Summer has officially arrived – along with higher temperatures and the potential for heat illness, especially for employees who work predominantly outdoors in industries such as construction and agriculture. In 2011, the Occupational Safety and Health Administration (OSHA) launched a Heat Illness Prevention campaign to educate employers and workers on the dangers of working in the heat. Some states have adopted plans for compliance and enforcement of heat illness prevention plans, such as the California Occupational Safety and Health Program (Cal/OSHA) with its Heat Illness Prevention standard.

Viewpoints from Josh Allen

While it’s important to consult state regulations to ensure compliance, these general guidelines, stressed by OSHA, are key to keeping your employees safe from heat-related illness.

Consistent Water Intake

Make sure employees have access to, and drink plenty of, water throughout the day. At least one cup of suitably cool water every 20 minutes is recommended. Avoid energy drinks and other caffeinated beverages in high heat as these contribute to dehydration by increasing the amount of water and salt the body releases.

Rest Breaks

Ensure employees take time to rest and recover from strenuous activity, especially in high heat. The necessity of breaks will vary with the temperature, humidity and intensity of work activity.

Ample Shade

Employees should take breaks in a shaded area. Canopy tents are a great option when a permanent structure is not available. Tents can be erected quickly and provide shade for many employees. Employers should ensure there’s enough shade to accommodate everyone at the job site.

Appropriate Clothing

Encourage employees to wear loose-fitting clothes, preferably of lighter color. Other options like a cooling neck wrap or hat can further assist in staying cool at the job site.

Buddy System

Stress the importance of looking out for one another. Supervisors and employees should know and look out for signs of heat illness among their colleagues and be ready to act as needed.

Acclimatization

The human body needs time to adjust to working hot environments. The National Institute for Occupational Safety and Health (NIOSH) recommends gradually increasing employee exposure time in hot environments over seven to 14 days. New workers will need more time to acclimatize than workers who have already had some exposure. NIOSH also suggests new workers’ schedules should start at 20% of exposure on day one and then increase 20% on each additional day. For experienced workers, start at 50% exposure on day one and work up to 100% by day four.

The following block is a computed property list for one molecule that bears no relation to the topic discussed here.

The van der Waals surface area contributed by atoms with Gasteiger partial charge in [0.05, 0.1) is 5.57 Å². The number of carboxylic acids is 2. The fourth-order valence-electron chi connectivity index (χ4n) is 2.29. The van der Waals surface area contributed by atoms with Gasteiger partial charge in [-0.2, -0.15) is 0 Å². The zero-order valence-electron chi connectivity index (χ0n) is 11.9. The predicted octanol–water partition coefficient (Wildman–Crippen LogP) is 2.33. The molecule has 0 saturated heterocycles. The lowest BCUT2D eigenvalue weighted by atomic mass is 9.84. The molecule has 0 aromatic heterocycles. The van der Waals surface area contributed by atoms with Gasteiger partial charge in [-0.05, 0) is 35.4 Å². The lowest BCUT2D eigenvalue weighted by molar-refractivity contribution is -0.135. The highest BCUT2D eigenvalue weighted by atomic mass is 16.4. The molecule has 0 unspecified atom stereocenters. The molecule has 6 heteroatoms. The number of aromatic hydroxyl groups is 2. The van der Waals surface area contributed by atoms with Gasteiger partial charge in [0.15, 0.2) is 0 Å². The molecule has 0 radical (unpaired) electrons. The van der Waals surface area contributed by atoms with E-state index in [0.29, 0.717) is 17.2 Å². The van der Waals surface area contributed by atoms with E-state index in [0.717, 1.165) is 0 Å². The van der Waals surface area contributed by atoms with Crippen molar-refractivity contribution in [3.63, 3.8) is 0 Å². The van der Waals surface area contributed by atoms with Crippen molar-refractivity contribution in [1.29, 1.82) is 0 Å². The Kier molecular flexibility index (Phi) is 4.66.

Heat Illness Training

Ensure employees know and understand your procedures for working in the heat. Good heat illness training will include information on risk factors, the importance of water consumption, different types of heat illness, acclimatization, methods the employer uses to prevent illness, the importance of employees immediately reporting signs of heat illness, responding to symptoms and procedures to contact emergency medical services. We’re here to help!

 


EPIC offers this material for general information only. EPIC does not intend this material to be, nor may any person receiving this information construe or rely on this material as, tax or legal advice. The matters addressed in this document and any related discussions or correspondence should be reviewed and discussed with legal counsel prior to acting or relying on these materials.

 

Sign up for our EPIC Viewpoints Newsletter

You’ll receive semi-monthly alerts about candid perspectives on the employee benefits and risk management landscapes

Josh Allen Headshot
Joshua Allen, CSP, CFPS

Risk Management Loss Control Specialist